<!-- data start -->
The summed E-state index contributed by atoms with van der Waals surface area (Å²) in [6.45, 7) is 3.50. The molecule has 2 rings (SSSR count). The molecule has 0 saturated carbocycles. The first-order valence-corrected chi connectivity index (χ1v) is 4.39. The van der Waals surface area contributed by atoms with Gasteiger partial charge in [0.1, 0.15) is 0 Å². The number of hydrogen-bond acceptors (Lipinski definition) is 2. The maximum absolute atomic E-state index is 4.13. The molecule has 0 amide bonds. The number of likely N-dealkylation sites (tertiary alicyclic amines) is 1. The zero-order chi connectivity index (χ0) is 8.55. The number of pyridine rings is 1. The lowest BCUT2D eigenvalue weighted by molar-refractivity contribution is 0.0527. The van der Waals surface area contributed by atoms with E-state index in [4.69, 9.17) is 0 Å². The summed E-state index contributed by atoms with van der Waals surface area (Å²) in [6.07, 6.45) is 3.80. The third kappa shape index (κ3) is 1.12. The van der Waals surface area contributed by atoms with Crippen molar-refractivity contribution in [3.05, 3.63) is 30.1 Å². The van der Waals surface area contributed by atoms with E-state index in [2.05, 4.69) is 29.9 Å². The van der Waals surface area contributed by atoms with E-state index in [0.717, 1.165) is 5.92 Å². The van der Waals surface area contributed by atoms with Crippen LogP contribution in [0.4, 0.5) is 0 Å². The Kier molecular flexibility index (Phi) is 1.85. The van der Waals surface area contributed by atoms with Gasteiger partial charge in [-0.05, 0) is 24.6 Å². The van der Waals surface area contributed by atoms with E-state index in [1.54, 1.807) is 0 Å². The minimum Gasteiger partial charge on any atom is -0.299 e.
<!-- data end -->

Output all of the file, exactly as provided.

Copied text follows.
The summed E-state index contributed by atoms with van der Waals surface area (Å²) in [6.45, 7) is 3.50. The molecule has 2 rings (SSSR count). The molecule has 0 saturated carbocycles. The first-order valence-corrected chi connectivity index (χ1v) is 4.39. The van der Waals surface area contributed by atoms with Gasteiger partial charge in [0.1, 0.15) is 0 Å². The number of hydrogen-bond acceptors (Lipinski definition) is 2. The maximum absolute atomic E-state index is 4.13. The molecule has 0 amide bonds. The number of likely N-dealkylation sites (tertiary alicyclic amines) is 1. The zero-order chi connectivity index (χ0) is 8.55. The number of pyridine rings is 1. The lowest BCUT2D eigenvalue weighted by molar-refractivity contribution is 0.0527. The van der Waals surface area contributed by atoms with E-state index in [4.69, 9.17) is 0 Å². The summed E-state index contributed by atoms with van der Waals surface area (Å²) in [6.07, 6.45) is 3.80. The third kappa shape index (κ3) is 1.12. The van der Waals surface area contributed by atoms with Crippen molar-refractivity contribution in [3.05, 3.63) is 30.1 Å². The van der Waals surface area contributed by atoms with E-state index in [2.05, 4.69) is 29.9 Å². The van der Waals surface area contributed by atoms with E-state index in [0.717, 1.165) is 5.92 Å². The van der Waals surface area contributed by atoms with Crippen LogP contribution in [0.4, 0.5) is 0 Å². The Kier molecular flexibility index (Phi) is 1.85. The van der Waals surface area contributed by atoms with Gasteiger partial charge in [-0.05, 0) is 24.6 Å². The van der Waals surface area contributed by atoms with E-state index in [1.54, 1.807) is 0 Å². The minimum Gasteiger partial charge on any atom is -0.299 e.